A Day In The Life of Gen Y: China

I’ve been in Shanghai for a little while, and I’m always fascinated by seeing which foreign brands have successfully integrated into China. Last year, I took note of the brands I saw over the course of a day. I wanted to recreate a Chinese version of that, so I asked some of my native Chinese Gen Y friends about their own “brand timelines”.

Gathering recognizable brands turned out to be a little more difficult than I thought. The Chinese Generation Y-ers I talked to interact with brands in a different way than North Americans. For example, clothing is usually brandless (or effectively no-name) and you go shopping at markets. For food, you usually eat at your schools’ canteen, a local noodle shop, or cook something for yourself. A big part of their day is interacting with items that can be considered brandless.

With that in mind, what follows is a composite of the different aspects of a Gen Y’s life in China, gathered from a handful of people aged 19-25.

Personal Healthcare
healthcare
Personal healthcare is dominated by foreign brands.

Clothes*
converse nike kappa
The reality is that most people get their clothes at no-name shops. If you’ve got foreign-branded stuff, you’ve either got a little bit of cash or it’s a fake.

Breakfast
christine bright mengniu
Usually, people make their own breakfast.

Commuting
shanghai metro
Metro is really the only way to go. No one’s got a car unless you’re really rich. Besides, license plates are only available through auction.

Hanging out
kfc mcdonalds pizza hut
KFC, Pizza Hut and Mcdonald’s are very popular in Shanghai. In contrast to North America, Pizza Hut successfully sells itself as an upscale, classy venue and people go to Mcdonald’s to hang out, study and chat.

Going online
sony toshiba taobao baidu google
Sony Vaios have roughly the same “prestige” that Macs have in the West. Apple is starting to make headway, but Shanghai is very much a Microsoft Windows stronghold (thanks to massive, massive piracy). Apple retains its pricing strategy (read: too expensive), and the benefits don’t connect with consumers. Basically, people don’t have enough money to be pretentious…zing.

Taobao is an online shopping platform that can be compared to eBay and Amazon. It’s so big that it’s currently beating Amazon in 2009 receipts.

Baidu is the major player in search, with over 70% market share. Google hovers 20% share.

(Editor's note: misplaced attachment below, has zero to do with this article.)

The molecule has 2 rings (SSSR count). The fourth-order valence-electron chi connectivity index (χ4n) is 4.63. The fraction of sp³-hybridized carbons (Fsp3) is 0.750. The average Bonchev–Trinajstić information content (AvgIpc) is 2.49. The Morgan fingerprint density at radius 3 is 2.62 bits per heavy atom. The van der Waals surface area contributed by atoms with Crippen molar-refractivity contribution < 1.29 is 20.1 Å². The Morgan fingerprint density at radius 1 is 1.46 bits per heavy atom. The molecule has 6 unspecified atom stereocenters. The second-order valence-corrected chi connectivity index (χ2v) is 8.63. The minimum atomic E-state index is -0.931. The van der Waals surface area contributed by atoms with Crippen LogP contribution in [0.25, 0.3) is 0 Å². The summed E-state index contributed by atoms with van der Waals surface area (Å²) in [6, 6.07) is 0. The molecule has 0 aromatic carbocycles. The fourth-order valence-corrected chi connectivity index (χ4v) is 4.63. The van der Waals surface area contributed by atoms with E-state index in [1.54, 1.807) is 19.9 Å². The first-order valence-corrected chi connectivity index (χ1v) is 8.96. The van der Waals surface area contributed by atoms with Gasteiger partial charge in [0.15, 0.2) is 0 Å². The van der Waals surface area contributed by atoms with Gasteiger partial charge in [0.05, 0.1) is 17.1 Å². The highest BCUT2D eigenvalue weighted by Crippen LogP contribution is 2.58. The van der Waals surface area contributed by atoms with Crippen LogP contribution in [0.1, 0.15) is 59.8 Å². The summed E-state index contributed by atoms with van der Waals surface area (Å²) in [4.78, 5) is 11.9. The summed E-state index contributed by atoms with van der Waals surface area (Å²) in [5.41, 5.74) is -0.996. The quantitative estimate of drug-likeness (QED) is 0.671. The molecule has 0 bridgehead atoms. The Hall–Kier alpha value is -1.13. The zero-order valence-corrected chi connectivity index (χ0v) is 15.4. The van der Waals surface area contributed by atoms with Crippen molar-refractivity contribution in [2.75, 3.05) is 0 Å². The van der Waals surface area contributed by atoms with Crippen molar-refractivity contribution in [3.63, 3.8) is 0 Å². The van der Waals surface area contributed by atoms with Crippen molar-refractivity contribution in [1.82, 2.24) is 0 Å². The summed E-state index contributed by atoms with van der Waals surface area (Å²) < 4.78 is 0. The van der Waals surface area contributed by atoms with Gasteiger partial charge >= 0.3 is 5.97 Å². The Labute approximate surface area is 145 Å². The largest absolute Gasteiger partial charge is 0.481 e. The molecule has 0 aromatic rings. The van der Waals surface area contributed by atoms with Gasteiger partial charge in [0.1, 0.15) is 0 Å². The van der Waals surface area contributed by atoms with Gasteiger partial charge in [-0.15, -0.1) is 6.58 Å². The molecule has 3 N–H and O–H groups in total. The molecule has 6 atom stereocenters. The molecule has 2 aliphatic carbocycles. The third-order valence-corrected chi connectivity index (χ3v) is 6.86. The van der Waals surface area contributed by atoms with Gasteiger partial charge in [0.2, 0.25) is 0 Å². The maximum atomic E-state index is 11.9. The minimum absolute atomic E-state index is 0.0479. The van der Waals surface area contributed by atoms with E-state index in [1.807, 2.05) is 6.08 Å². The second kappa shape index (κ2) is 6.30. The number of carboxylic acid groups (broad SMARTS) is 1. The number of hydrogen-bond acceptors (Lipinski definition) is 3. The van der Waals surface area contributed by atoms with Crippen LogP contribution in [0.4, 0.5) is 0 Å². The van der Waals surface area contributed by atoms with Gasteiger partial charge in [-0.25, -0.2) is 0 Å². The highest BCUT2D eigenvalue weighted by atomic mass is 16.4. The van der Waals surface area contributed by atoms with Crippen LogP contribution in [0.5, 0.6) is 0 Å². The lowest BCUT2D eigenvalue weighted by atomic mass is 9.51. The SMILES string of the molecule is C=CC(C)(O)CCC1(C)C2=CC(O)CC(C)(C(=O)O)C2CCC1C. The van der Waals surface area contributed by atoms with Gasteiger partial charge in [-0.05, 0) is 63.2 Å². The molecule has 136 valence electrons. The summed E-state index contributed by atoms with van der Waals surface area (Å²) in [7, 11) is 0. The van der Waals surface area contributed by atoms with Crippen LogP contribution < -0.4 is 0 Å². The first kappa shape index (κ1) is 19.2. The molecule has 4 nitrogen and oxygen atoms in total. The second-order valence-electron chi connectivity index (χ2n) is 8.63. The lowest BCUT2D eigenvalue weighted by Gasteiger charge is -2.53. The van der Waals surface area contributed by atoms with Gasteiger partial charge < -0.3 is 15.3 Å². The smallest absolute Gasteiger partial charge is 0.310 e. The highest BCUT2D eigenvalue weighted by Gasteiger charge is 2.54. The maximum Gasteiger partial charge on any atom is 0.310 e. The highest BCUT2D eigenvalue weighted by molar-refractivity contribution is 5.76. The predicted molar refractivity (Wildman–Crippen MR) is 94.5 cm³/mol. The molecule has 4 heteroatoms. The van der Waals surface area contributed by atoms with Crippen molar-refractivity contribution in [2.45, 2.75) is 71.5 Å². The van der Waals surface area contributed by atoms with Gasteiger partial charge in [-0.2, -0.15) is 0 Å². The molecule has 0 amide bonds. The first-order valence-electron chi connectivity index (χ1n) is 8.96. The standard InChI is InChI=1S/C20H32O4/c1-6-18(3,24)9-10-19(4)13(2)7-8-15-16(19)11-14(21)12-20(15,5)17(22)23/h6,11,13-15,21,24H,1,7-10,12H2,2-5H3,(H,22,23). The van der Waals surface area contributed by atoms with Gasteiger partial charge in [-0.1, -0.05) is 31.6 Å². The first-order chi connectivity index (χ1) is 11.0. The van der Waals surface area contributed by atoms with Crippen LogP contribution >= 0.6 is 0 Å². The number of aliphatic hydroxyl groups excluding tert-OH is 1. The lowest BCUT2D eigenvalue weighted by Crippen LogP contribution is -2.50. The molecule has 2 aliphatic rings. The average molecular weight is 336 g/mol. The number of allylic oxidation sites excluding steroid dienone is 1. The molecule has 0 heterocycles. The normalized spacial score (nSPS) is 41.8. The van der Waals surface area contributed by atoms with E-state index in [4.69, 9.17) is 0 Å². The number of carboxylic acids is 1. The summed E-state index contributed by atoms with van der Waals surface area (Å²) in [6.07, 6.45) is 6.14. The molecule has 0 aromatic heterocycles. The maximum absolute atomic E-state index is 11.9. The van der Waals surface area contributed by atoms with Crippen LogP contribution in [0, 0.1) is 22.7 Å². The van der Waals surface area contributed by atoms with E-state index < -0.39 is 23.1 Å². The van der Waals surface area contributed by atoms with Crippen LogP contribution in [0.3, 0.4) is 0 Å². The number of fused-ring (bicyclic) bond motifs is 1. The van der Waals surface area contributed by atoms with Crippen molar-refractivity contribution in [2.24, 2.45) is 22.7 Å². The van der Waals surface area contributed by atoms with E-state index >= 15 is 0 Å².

Entertainment
lakers rockets counterstrike pps youku
The Lakers and the Rockets hold a significant mindshare here, due to fascination with Kobe and Yao Ming. PPS is a P2P app where you can watch tv shows and movies (works similar to KaZaa) and YouKu is the equivalent of the banned YouTube.

Connecting
renren qq kaixin china telecom msn

Facebook never really took off here (and is currently banned). In its place we have two local giants in the SNS scene, RenRen and Kaixin (top right). The way it was explained to me was that RenRen is for “everyone” while Kaixin is for “white collars”. They were built as Facebook clones and are currently engaged in a membership count race.

QQ (middle, penguin) and MSN dominate the instant messaging scene, while everyone constantly texts with China Mobile, operator of the world’s largest mobile network.

The Land of The Clones

Brands are slowly and surely creeping into China. Local Shanghainese often tell me about how different everything was even just 5 years ago. Westernization is kept on a tight leash and there are cheap local alternatives to almost everything. Tech and Web companies are going to have an especially tough time, because of the nearly nonexistent IP laws in China and the home-court language advantage.

Globally, some things are the same, such as the constant need for connectedness. MSN spaces actually has a bit of a following here and it seems like everyone from the ages of 15-45 has a QQ instant messaging account. Pictures and statuses get thrown on the web on Kaixin and RenRen, just as we love doing on Facebook.

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